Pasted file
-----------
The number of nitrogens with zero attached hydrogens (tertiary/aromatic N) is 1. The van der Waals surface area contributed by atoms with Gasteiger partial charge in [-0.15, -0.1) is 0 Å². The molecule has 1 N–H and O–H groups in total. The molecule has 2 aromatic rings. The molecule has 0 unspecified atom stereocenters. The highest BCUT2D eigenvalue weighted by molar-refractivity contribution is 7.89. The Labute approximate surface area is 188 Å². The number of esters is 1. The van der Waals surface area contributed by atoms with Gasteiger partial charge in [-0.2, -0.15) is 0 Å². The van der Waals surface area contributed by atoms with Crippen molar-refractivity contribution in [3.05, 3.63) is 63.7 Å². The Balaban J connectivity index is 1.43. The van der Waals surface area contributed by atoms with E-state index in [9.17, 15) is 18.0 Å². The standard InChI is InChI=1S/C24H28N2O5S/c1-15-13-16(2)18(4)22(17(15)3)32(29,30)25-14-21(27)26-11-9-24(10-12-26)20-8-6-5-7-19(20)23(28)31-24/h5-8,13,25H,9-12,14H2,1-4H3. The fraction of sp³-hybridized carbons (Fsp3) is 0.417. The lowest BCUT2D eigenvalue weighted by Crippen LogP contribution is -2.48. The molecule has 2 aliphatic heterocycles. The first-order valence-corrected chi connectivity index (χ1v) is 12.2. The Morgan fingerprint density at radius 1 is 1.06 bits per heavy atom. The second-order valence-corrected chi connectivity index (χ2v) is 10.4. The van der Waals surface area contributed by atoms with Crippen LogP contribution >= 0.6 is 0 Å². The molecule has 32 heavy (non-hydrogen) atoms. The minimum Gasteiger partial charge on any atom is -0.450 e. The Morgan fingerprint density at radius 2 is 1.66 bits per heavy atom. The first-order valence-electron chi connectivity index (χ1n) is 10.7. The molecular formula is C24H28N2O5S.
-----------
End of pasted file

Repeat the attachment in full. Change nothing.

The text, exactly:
The number of nitrogens with zero attached hydrogens (tertiary/aromatic N) is 1. The van der Waals surface area contributed by atoms with Gasteiger partial charge in [-0.15, -0.1) is 0 Å². The molecule has 1 N–H and O–H groups in total. The molecule has 2 aromatic rings. The molecule has 0 unspecified atom stereocenters. The highest BCUT2D eigenvalue weighted by molar-refractivity contribution is 7.89. The Labute approximate surface area is 188 Å². The number of esters is 1. The van der Waals surface area contributed by atoms with Gasteiger partial charge in [-0.2, -0.15) is 0 Å². The van der Waals surface area contributed by atoms with Crippen molar-refractivity contribution in [3.05, 3.63) is 63.7 Å². The Balaban J connectivity index is 1.43. The van der Waals surface area contributed by atoms with E-state index in [9.17, 15) is 18.0 Å². The standard InChI is InChI=1S/C24H28N2O5S/c1-15-13-16(2)18(4)22(17(15)3)32(29,30)25-14-21(27)26-11-9-24(10-12-26)20-8-6-5-7-19(20)23(28)31-24/h5-8,13,25H,9-12,14H2,1-4H3. The fraction of sp³-hybridized carbons (Fsp3) is 0.417. The lowest BCUT2D eigenvalue weighted by Crippen LogP contribution is -2.48. The molecule has 2 aliphatic heterocycles. The first-order valence-corrected chi connectivity index (χ1v) is 12.2. The Morgan fingerprint density at radius 1 is 1.06 bits per heavy atom. The second-order valence-corrected chi connectivity index (χ2v) is 10.4. The van der Waals surface area contributed by atoms with Crippen LogP contribution >= 0.6 is 0 Å². The molecule has 32 heavy (non-hydrogen) atoms. The minimum Gasteiger partial charge on any atom is -0.450 e. The Morgan fingerprint density at radius 2 is 1.66 bits per heavy atom. The first-order valence-electron chi connectivity index (χ1n) is 10.7. The molecular formula is C24H28N2O5S.